Since the beginning of this school year, many thought-provoking, and sometimes gut wrenching, ideas have challenged me to really think about the present model of education. In recent weeks, I have blogged about Tony Wagner and his ideas regarding play, passion, and purpose, and Finland’s model of education that has been so successful. The following video clip, produced by Ericsson and featuring Sugatra Mita, Daphne Koller, and Jose Ferreira, came to my attention this week. All of these have a common thread that prompts a re-evaluation of educational ideas and practices.
I come from a traditional educational background. I attended a public elementary school, grades 1-6, then went on to a public junior high school, grades 7-9, and graduated from a public high school grades 10-12. I then attended a state university, received a bachelor’s degree, and then finished my master’s degree in the first three years of my teaching career. School was often difficult for me, but I was a good student because I worked hard and, most of the time, I was able to meet the expectations of the model. On the other hand, I never scored well on standardized tests and still remember the anxiety that I had taking achievement tests in elementary and junior high school, the SAT in high school, and the GMAT before entering graduate school. As a teacher for nine years in the public schools of North Carolina, I worked diligently with my students to help them pass state sanctioned “end-of-grade” tests in different subject areas and writing standardized tests.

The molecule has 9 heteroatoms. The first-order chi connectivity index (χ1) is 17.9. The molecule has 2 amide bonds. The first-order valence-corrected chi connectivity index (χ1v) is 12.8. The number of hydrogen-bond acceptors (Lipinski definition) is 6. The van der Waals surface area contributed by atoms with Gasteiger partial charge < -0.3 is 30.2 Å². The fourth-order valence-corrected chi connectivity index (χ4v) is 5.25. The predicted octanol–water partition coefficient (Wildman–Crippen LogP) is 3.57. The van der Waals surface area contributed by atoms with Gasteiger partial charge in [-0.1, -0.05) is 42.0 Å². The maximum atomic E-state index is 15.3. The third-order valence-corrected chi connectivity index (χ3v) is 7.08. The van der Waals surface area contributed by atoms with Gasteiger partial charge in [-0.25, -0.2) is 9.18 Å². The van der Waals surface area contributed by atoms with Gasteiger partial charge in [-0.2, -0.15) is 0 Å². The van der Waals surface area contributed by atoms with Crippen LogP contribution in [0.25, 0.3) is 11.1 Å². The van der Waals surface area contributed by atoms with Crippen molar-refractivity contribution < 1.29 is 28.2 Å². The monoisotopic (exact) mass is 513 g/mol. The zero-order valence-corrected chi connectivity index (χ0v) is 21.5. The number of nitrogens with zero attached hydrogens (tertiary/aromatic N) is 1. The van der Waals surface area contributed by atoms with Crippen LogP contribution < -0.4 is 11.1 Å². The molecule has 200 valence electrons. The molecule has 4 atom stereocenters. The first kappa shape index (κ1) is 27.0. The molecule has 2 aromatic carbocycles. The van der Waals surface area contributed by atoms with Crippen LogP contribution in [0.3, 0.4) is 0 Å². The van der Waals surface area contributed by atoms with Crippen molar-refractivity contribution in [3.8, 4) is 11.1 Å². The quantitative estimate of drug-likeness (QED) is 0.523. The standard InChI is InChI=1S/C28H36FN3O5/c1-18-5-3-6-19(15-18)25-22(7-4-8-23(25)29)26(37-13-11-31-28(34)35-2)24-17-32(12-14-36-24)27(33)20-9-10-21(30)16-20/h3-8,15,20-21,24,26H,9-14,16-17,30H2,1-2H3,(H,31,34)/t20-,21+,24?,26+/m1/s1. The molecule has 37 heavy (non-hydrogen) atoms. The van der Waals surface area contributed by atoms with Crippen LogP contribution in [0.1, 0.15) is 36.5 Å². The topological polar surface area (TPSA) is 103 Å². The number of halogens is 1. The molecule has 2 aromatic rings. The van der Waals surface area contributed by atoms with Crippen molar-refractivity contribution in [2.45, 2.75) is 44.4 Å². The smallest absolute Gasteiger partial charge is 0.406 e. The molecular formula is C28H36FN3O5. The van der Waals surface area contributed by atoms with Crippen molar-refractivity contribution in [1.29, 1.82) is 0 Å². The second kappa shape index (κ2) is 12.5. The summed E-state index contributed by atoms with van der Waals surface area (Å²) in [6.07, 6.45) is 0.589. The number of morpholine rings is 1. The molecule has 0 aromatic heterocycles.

It’s interesting that the model of education that existed when I was a child in elementary school had changed very little by the time I became a teacher…and is still essentially the same. And still today, students who, like me, are able to meet the expectations of the model, are doing well in the system. Those who can’t are the students who are “enduring” the school experience, and are hopefully finding their own ways to be successful.
Currently, due to enrollment issues and the changing climate of Japan in general, ASIJ is in a period of transition. Administrators, teachers, and students, through a strategic development plan, are reviewing the school’s approach to education across the board. This is an important time for the school, because opportunities for effective change exist on so many levels.
Now, we have to ask ourselves the really hard questions:
- Is our current model of education really meeting the needs of each of our students?
- Are we encouraging “out of the box” thinking and motivating future innovators with learning experiences that nurture entrepreneurialism?
- What do we as a faculty and community at large value when it comes to education?
Our PTA is currently holding screenings for the video “Race to Nowhere” for administrators, faculty, and parents. This is another film that calls out for schools and communities to re-evaluate their educational values.
We are on the edge of an educational revolution. With the “connectedness” that new technology has enabled, it seems inevitable. I think that Daphne Koller makes an important point when she states that education no longer has to be the “conveyor of content”. Access of that content is now available to everyone and we don’t need teachers to pass on information. What we do need are teachers who motivate students in particular areas and enable them to learn deeply…”developing thinking skills, problem solving skills, and a passion for the discipline.”
Sugata Mitra and his research suggest that students will learn for themselves and sometimes teach each other if they are intrinsically motivated by curiosity. How often, as teachers, are we able to allow students to pursue the things that really motivate them and incorporate play and passion into the school day? I believe that all good teachers try to do this, but within the current system, they are often bound to be the “conveyors of content”.
No doubt, we have come to a crossroads. It’s exciting to think of the possibilities.